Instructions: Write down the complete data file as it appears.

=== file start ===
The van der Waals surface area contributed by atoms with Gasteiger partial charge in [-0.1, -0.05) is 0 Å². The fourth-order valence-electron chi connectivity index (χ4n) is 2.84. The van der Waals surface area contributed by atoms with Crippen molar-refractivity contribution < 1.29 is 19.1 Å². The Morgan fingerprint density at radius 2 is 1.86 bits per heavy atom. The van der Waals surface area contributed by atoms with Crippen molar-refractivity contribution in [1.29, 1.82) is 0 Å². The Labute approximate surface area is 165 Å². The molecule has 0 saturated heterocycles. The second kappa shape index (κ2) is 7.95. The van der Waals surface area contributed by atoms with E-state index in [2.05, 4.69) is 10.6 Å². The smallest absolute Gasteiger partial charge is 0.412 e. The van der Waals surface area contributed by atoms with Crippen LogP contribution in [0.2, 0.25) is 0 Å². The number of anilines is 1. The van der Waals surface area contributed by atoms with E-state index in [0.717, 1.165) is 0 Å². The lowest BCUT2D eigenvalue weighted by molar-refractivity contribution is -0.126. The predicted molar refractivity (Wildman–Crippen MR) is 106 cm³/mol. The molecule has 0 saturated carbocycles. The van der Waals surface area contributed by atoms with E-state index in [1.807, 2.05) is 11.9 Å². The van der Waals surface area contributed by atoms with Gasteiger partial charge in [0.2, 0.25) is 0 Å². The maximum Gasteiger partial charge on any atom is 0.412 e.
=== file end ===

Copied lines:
The van der Waals surface area contributed by atoms with Gasteiger partial charge in [-0.1, -0.05) is 0 Å². The fourth-order valence-electron chi connectivity index (χ4n) is 2.84. The van der Waals surface area contributed by atoms with Crippen molar-refractivity contribution < 1.29 is 19.1 Å². The Morgan fingerprint density at radius 2 is 1.86 bits per heavy atom. The van der Waals surface area contributed by atoms with Crippen molar-refractivity contribution in [1.29, 1.82) is 0 Å². The Labute approximate surface area is 165 Å². The molecule has 0 saturated heterocycles. The second kappa shape index (κ2) is 7.95. The van der Waals surface area contributed by atoms with E-state index in [2.05, 4.69) is 10.6 Å². The smallest absolute Gasteiger partial charge is 0.412 e. The van der Waals surface area contributed by atoms with Crippen LogP contribution in [0.2, 0.25) is 0 Å². The number of anilines is 1. The van der Waals surface area contributed by atoms with E-state index in [0.717, 1.165) is 0 Å². The lowest BCUT2D eigenvalue weighted by molar-refractivity contribution is -0.126. The predicted molar refractivity (Wildman–Crippen MR) is 106 cm³/mol. The molecule has 0 saturated carbocycles. The van der Waals surface area contributed by atoms with E-state index in [1.807, 2.05) is 11.9 Å². The van der Waals surface area contributed by atoms with Gasteiger partial charge in [0.2, 0.25) is 0 Å². The maximum Gasteiger partial charge on any atom is 0.412 e.